As part of a deal struck between Philip V of Spain and the French regent Philip d’Orléans in hopes of putting an end to the thirteen-year War of Succession, two young princesses are married off. The deal is simple: four-year-old Mariana Victoria, the Spanish Infanta, will marry Louis XV; in exchange, Orléans offers the hand of his own twelve-year-old daughter, Mlle de Montpensier, to the heir to the Spanish throne. In January 1722, on a small island in the middle of the Bidasoa River, the two families trade princesses.
January 9, 1722
“When will we get there? And what about the pheasants, are they still far away? What’s the surprise they have for me?”
The cortege has passed the Pyrenees. It’s no longer snowing. For the last few leagues before they reach the stretch of the Bidasoa River that marks the borderline between Spain and France, the infanta and her retinue progress to the accompaniment of energetic dancing. She’s been given a little tambourine decorated with ribbons of every color. She beats her instrument to the rhythm of the trumpets, drums, tambourines, viols, and flutes that play a wild music of welcome for her.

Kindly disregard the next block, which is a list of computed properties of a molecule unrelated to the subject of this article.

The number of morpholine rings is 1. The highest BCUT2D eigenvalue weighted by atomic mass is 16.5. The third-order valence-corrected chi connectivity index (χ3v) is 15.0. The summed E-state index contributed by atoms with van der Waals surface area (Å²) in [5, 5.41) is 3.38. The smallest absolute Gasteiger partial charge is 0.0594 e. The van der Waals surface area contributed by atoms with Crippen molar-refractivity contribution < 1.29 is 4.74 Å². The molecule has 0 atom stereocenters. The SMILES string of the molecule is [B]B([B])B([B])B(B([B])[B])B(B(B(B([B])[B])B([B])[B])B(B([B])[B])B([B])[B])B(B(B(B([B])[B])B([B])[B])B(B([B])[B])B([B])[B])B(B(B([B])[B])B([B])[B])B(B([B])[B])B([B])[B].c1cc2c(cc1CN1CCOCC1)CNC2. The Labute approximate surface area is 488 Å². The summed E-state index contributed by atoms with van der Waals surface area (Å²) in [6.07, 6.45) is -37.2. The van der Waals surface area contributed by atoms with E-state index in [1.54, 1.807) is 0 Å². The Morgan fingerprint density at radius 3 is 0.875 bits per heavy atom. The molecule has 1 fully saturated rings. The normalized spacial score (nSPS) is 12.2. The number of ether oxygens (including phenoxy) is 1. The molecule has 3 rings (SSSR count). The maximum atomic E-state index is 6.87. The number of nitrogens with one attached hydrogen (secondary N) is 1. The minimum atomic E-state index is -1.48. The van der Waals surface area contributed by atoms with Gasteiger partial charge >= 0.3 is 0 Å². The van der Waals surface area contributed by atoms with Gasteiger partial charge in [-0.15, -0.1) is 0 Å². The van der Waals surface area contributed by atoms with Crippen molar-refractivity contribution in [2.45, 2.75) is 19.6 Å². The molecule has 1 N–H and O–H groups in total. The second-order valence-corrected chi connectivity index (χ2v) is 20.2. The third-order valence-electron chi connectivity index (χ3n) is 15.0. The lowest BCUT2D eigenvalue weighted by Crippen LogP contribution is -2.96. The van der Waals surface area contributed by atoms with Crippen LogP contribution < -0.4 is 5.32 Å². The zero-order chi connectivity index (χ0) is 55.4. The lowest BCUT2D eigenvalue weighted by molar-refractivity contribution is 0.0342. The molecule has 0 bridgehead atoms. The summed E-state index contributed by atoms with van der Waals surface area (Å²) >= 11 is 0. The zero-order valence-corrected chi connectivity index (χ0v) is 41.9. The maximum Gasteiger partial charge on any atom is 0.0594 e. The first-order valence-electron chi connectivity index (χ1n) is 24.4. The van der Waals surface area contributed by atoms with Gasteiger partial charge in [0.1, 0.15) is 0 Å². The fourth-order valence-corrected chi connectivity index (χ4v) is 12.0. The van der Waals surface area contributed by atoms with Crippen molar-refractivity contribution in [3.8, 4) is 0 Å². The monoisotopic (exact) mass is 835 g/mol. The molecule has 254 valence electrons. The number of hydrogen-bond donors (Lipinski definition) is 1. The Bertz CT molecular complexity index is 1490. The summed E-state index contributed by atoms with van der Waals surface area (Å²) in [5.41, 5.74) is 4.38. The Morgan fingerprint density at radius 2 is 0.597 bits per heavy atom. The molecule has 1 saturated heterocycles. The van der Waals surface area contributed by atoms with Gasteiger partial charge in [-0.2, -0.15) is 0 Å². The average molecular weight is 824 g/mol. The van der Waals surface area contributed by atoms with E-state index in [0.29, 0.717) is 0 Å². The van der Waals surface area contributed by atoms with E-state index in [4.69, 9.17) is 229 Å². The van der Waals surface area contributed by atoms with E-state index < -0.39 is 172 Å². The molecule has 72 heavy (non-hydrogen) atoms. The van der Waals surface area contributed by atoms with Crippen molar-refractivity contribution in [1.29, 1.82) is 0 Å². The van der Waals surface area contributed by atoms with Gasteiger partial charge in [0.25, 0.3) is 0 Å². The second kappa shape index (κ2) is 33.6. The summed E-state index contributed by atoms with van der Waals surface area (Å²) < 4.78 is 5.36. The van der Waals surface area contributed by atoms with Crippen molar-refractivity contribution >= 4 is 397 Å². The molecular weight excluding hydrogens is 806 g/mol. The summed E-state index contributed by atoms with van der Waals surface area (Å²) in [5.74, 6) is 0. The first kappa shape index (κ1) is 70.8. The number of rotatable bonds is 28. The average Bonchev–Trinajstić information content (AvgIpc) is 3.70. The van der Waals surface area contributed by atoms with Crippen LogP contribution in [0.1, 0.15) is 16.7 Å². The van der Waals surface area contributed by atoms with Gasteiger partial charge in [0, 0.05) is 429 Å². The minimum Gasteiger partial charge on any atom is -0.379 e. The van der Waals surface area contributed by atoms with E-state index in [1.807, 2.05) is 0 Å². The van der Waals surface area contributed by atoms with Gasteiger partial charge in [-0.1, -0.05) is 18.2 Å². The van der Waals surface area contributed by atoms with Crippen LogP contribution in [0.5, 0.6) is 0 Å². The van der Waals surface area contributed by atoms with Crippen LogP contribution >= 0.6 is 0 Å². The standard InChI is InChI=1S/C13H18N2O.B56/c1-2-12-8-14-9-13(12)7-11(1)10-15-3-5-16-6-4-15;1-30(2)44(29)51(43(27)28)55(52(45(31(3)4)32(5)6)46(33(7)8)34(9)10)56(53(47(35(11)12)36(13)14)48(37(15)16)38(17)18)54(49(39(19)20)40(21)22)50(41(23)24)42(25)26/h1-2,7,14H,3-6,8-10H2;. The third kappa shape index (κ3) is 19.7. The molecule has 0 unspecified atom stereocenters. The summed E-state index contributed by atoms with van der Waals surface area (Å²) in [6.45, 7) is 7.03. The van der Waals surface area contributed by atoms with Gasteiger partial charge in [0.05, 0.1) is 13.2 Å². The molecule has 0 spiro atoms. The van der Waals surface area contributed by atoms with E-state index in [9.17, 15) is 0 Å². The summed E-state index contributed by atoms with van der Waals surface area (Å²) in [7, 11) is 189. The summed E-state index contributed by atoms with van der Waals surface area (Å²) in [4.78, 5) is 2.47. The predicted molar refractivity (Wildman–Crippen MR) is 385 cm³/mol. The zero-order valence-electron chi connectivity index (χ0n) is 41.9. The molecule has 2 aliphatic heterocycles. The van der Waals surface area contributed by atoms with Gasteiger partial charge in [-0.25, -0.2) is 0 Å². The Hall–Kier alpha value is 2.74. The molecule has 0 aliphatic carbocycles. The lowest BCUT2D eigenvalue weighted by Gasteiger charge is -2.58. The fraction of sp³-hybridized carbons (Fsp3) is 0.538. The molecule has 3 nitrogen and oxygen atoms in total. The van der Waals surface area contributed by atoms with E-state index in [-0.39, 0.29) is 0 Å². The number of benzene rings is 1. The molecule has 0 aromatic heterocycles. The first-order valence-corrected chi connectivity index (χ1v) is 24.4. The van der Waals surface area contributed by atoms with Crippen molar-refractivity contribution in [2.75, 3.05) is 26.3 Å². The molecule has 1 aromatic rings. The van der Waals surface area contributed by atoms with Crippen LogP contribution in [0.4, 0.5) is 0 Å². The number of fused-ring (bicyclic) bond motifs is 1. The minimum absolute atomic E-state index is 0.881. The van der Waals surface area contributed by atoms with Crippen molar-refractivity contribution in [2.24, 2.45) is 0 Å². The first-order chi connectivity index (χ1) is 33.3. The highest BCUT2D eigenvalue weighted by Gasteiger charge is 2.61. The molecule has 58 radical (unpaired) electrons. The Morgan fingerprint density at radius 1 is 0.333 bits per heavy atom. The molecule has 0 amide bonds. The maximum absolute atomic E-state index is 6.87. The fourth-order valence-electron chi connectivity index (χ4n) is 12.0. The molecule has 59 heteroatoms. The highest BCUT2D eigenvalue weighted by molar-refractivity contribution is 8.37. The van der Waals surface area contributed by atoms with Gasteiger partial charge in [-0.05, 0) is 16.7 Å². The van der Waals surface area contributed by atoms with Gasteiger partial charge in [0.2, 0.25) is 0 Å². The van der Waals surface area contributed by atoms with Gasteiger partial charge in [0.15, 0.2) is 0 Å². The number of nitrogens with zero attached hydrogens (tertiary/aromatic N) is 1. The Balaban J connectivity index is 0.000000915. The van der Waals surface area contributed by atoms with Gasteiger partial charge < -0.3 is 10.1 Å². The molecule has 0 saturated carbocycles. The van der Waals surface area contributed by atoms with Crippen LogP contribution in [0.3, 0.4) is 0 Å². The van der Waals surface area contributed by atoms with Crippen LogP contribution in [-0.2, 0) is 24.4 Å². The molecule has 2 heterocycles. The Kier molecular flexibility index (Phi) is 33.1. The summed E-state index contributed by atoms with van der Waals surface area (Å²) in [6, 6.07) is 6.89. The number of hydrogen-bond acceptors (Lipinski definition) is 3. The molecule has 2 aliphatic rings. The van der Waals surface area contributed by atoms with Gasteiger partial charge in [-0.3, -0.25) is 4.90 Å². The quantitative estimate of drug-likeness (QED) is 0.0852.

“When will we get there? And what about the pheasants?”
After all the jolting, the rain, the mud, the snow, the Pyrenees, the fits of rage, and the outbursts of contentment, the infanta’s tambourine finishes off the ladies who are her companions.
When the cortege comes to a complete stop, they call for smelling salts and groan about their physical pains. The Basques accelerate the music and the dancing. “These are devils,” the ladies murmur, signing themselves and feeling worse by the minute. The infanta runs toward the Bidasoa, holding her tambourine in her outstretched hands, brandishing it high in the air and repeating, “Bidasoa! Bidasoa!” a name she finds enchanting. The river, swollen with snowmelt, exhibits the violence of a mountain torrent. “And the pheasants?”
They’re busy preparing the great ceremony of the exchange of princesses.
By evening, Mariana Victoria has sung so much and run so much and been feted so much that she nods off without having to be told a story. In her sleep, she keeps a firm hold on her tambourine. It jingles softly from time to time.
Not far away, on the other side of the river border, Mlle de Montpensier, having been prescribed a decoction to gargle with, throws it in the face of the chambermaid who brings it.